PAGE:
PHEW, what a scorcher!

As the nation basks in the heatwave with temperatures sizzling around the 32 degree mark unusual measures are being taken to keep cool.

At Wimbledon, where tennis fans are more used to rain than sunshine stopping play, officials were poised to consider allowing players to take time out between sets.

In a different sort of court, Barristers in Court Three of the Royal Courts of Justice in London were given rare permission to take their wigs off.

At Chessington Zoo, keepers have been taking special care to keep some species comfortable. Giant ice cubes containing food have been placed in the gorilla and tiger enclosures and some birds are being given a hose-down to combat rising dust levels.

Other creatures, more used to cold climates, are basking in the sun the sea lions and penguins among them.

Closer to home, piggies at Farmer Palmers Farm Park near Poole are being slathered in suntan lotion to prevent their skin getting burned.

"Pigs don't sweat like we do," said Sandra Palmer at the Park. "So it's important to provide them with shade and water, too.

"In hot weather we dig a little pool for them to slosh around in, and applying suntan lotion sets a good example to the visiting children."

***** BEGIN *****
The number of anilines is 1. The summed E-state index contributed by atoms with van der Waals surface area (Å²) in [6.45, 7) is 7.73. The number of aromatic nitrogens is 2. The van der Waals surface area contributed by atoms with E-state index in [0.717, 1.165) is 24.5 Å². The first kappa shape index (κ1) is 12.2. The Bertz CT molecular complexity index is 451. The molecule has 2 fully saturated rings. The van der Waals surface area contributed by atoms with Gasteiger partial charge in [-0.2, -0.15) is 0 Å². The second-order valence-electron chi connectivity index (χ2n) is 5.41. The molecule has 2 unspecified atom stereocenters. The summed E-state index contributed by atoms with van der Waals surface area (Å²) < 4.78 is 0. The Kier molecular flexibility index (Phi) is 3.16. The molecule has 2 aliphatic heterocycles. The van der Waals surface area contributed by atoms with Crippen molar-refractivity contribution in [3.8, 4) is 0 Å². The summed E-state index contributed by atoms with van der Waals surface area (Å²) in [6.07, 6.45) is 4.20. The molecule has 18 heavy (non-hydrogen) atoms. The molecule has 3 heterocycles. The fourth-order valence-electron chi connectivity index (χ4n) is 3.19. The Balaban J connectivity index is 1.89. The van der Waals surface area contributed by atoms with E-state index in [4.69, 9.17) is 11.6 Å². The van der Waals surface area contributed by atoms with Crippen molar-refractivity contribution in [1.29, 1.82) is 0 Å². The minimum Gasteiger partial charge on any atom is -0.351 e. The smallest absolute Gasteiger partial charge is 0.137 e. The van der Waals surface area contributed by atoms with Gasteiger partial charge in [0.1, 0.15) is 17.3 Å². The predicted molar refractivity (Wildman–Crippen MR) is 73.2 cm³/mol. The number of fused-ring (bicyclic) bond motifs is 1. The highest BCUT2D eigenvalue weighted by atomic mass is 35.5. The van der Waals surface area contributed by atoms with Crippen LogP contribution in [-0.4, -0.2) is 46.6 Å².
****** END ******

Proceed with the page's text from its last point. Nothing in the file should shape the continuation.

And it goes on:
The heat hasn't put the porkers off their meals, however. "Oh, they are always hungry," laughed Sandra.

"They're certainly not off their food. Unlike humans, who only want salad in this sort of heat, pigs are notorious for eating anything, at any time."

The goats, however, don't need their warm milk quite so warm and the ponies are a little slower and more lethargic.

But there are a few residents of the Farm Park who are revelling in the heat a brood of ducklings brought there recently after their mother was killed by a car at Canford Heath.

Now at home in the barn, they still have the option of a heat lamp should they need to find a bit of extra warmth!

At Monkey World near Wool, the 160 or so primates are being treated to ice lollies which they're just lapping up.

Primate Care Supervisor Lee Butler said: "Apes are exactly like us. When it's hot they seek shade and they like ice to cool down."

A misting system has been set up to create a fine spray across the enclosure, and ice lollies are offered to the monkeys.

Lee explained: "These aren't the shop-bought type. We make them here ourselves using sugar-free juice which is kinder to their teeth.

"We fill up the cups with juice, freeze them and just throw them over. The chimps and orang-utans get full sized ones, while the smaller primates get littler versions.

"Orange and lemon are popular flavours, but I'd say their favourite is blackcurrant!"

Of course, it's not just animals feeling the heat.

Homeowners are finding wax candles left in conservatories reduced to pools of liquid.

On Monday the Bournemouth Eye Balloon was temporarily grounded in the Lower Gardens after the sun's rays caused an increase in helium pressure.